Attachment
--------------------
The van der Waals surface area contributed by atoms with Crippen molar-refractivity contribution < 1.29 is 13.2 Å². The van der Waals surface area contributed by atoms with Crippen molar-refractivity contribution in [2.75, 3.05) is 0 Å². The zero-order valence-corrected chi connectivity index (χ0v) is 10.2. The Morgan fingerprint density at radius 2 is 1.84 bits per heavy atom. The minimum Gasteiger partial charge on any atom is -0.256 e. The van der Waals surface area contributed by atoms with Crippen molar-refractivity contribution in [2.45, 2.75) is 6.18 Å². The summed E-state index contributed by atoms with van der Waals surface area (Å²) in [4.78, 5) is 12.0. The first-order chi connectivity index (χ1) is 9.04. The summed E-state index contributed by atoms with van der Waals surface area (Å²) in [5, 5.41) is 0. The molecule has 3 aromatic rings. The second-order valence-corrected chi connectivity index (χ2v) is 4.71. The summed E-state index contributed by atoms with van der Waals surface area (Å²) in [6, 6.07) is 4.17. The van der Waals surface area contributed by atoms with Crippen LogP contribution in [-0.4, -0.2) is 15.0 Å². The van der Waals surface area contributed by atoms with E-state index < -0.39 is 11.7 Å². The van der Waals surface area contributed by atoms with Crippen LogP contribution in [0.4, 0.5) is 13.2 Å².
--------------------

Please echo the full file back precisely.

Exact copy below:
The van der Waals surface area contributed by atoms with Crippen molar-refractivity contribution < 1.29 is 13.2 Å². The van der Waals surface area contributed by atoms with Crippen molar-refractivity contribution in [2.75, 3.05) is 0 Å². The zero-order valence-corrected chi connectivity index (χ0v) is 10.2. The Morgan fingerprint density at radius 2 is 1.84 bits per heavy atom. The minimum Gasteiger partial charge on any atom is -0.256 e. The van der Waals surface area contributed by atoms with Crippen molar-refractivity contribution in [2.45, 2.75) is 6.18 Å². The summed E-state index contributed by atoms with van der Waals surface area (Å²) in [4.78, 5) is 12.0. The first-order chi connectivity index (χ1) is 9.04. The summed E-state index contributed by atoms with van der Waals surface area (Å²) in [5, 5.41) is 0. The molecule has 3 aromatic rings. The second-order valence-corrected chi connectivity index (χ2v) is 4.71. The summed E-state index contributed by atoms with van der Waals surface area (Å²) in [6, 6.07) is 4.17. The van der Waals surface area contributed by atoms with Crippen LogP contribution in [-0.4, -0.2) is 15.0 Å². The van der Waals surface area contributed by atoms with E-state index < -0.39 is 11.7 Å². The van der Waals surface area contributed by atoms with Crippen LogP contribution in [0.4, 0.5) is 13.2 Å².